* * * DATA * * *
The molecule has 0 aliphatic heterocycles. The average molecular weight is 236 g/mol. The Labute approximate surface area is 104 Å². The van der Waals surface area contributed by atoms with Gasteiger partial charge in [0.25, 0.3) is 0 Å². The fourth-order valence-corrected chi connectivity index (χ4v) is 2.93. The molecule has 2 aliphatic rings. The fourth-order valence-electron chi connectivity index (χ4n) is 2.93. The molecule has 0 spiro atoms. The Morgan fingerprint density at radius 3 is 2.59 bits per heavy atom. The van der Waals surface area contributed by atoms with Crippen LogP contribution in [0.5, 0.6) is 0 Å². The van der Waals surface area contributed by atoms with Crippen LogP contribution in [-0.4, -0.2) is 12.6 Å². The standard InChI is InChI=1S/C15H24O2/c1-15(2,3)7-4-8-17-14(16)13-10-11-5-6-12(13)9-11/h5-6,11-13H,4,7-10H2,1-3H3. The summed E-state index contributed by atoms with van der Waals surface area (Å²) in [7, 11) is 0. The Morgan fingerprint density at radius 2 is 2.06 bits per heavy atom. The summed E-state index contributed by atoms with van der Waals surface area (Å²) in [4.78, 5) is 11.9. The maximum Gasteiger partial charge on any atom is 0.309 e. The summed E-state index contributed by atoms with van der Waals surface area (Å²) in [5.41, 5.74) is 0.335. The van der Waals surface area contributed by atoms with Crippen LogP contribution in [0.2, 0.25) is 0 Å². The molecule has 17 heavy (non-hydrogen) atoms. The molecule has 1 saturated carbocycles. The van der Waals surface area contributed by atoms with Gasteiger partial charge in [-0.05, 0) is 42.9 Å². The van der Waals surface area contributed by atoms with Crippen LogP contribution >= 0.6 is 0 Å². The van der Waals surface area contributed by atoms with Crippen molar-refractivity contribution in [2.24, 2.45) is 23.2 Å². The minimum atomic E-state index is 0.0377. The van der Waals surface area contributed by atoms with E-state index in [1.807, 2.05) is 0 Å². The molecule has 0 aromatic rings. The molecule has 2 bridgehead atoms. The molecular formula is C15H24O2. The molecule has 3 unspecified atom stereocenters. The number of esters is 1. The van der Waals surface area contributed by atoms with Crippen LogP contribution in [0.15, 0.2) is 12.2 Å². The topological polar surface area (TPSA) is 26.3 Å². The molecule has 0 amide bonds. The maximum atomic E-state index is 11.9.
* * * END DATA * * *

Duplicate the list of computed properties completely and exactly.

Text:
The molecule has 0 aliphatic heterocycles. The average molecular weight is 236 g/mol. The Labute approximate surface area is 104 Å². The van der Waals surface area contributed by atoms with Gasteiger partial charge in [0.25, 0.3) is 0 Å². The fourth-order valence-corrected chi connectivity index (χ4v) is 2.93. The molecule has 2 aliphatic rings. The fourth-order valence-electron chi connectivity index (χ4n) is 2.93. The molecule has 0 spiro atoms. The Morgan fingerprint density at radius 3 is 2.59 bits per heavy atom. The van der Waals surface area contributed by atoms with Crippen LogP contribution in [0.5, 0.6) is 0 Å². The van der Waals surface area contributed by atoms with Crippen LogP contribution in [-0.4, -0.2) is 12.6 Å². The standard InChI is InChI=1S/C15H24O2/c1-15(2,3)7-4-8-17-14(16)13-10-11-5-6-12(13)9-11/h5-6,11-13H,4,7-10H2,1-3H3. The summed E-state index contributed by atoms with van der Waals surface area (Å²) in [7, 11) is 0. The Morgan fingerprint density at radius 2 is 2.06 bits per heavy atom. The summed E-state index contributed by atoms with van der Waals surface area (Å²) in [4.78, 5) is 11.9. The maximum Gasteiger partial charge on any atom is 0.309 e. The summed E-state index contributed by atoms with van der Waals surface area (Å²) in [5.41, 5.74) is 0.335. The van der Waals surface area contributed by atoms with Crippen LogP contribution in [0.2, 0.25) is 0 Å². The molecule has 17 heavy (non-hydrogen) atoms. The molecule has 1 saturated carbocycles. The van der Waals surface area contributed by atoms with Gasteiger partial charge in [-0.05, 0) is 42.9 Å². The van der Waals surface area contributed by atoms with Crippen LogP contribution >= 0.6 is 0 Å². The van der Waals surface area contributed by atoms with Crippen molar-refractivity contribution in [2.24, 2.45) is 23.2 Å². The minimum atomic E-state index is 0.0377. The van der Waals surface area contributed by atoms with E-state index in [1.807, 2.05) is 0 Å². The molecule has 0 aromatic rings. The molecule has 2 bridgehead atoms. The molecular formula is C15H24O2. The molecule has 3 unspecified atom stereocenters. The number of esters is 1. The van der Waals surface area contributed by atoms with Crippen LogP contribution in [0.15, 0.2) is 12.2 Å². The topological polar surface area (TPSA) is 26.3 Å². The molecule has 0 amide bonds. The maximum atomic E-state index is 11.9.